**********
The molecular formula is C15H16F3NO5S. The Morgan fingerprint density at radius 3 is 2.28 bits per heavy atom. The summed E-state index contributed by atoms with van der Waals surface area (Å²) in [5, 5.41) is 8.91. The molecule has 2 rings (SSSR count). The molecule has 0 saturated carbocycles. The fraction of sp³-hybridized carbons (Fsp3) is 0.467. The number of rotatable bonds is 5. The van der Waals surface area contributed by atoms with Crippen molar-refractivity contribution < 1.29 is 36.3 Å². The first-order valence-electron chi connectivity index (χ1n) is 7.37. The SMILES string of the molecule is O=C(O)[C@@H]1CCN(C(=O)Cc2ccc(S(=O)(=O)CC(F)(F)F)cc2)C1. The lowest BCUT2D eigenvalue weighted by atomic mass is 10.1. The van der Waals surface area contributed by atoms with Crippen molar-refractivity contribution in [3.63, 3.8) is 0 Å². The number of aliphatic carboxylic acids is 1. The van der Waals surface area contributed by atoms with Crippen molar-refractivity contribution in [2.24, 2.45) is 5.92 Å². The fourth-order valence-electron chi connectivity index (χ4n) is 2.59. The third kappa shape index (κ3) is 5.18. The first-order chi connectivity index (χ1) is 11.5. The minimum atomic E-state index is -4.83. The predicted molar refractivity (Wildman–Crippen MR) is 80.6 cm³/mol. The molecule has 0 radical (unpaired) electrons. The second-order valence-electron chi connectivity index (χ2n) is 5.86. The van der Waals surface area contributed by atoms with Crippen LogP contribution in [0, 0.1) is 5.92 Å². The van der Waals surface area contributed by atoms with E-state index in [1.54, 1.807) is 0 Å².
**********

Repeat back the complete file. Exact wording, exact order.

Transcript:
The molecular formula is C15H16F3NO5S. The Morgan fingerprint density at radius 3 is 2.28 bits per heavy atom. The summed E-state index contributed by atoms with van der Waals surface area (Å²) in [5, 5.41) is 8.91. The molecule has 2 rings (SSSR count). The molecule has 0 saturated carbocycles. The fraction of sp³-hybridized carbons (Fsp3) is 0.467. The number of rotatable bonds is 5. The van der Waals surface area contributed by atoms with Crippen molar-refractivity contribution < 1.29 is 36.3 Å². The first-order valence-electron chi connectivity index (χ1n) is 7.37. The SMILES string of the molecule is O=C(O)[C@@H]1CCN(C(=O)Cc2ccc(S(=O)(=O)CC(F)(F)F)cc2)C1. The lowest BCUT2D eigenvalue weighted by atomic mass is 10.1. The van der Waals surface area contributed by atoms with Crippen molar-refractivity contribution in [3.63, 3.8) is 0 Å². The number of aliphatic carboxylic acids is 1. The van der Waals surface area contributed by atoms with Crippen molar-refractivity contribution in [2.24, 2.45) is 5.92 Å². The fourth-order valence-electron chi connectivity index (χ4n) is 2.59. The third kappa shape index (κ3) is 5.18. The first-order chi connectivity index (χ1) is 11.5. The minimum atomic E-state index is -4.83. The predicted molar refractivity (Wildman–Crippen MR) is 80.6 cm³/mol. The molecule has 0 radical (unpaired) electrons. The second-order valence-electron chi connectivity index (χ2n) is 5.86. The van der Waals surface area contributed by atoms with Crippen LogP contribution in [0, 0.1) is 5.92 Å². The van der Waals surface area contributed by atoms with E-state index in [1.54, 1.807) is 0 Å².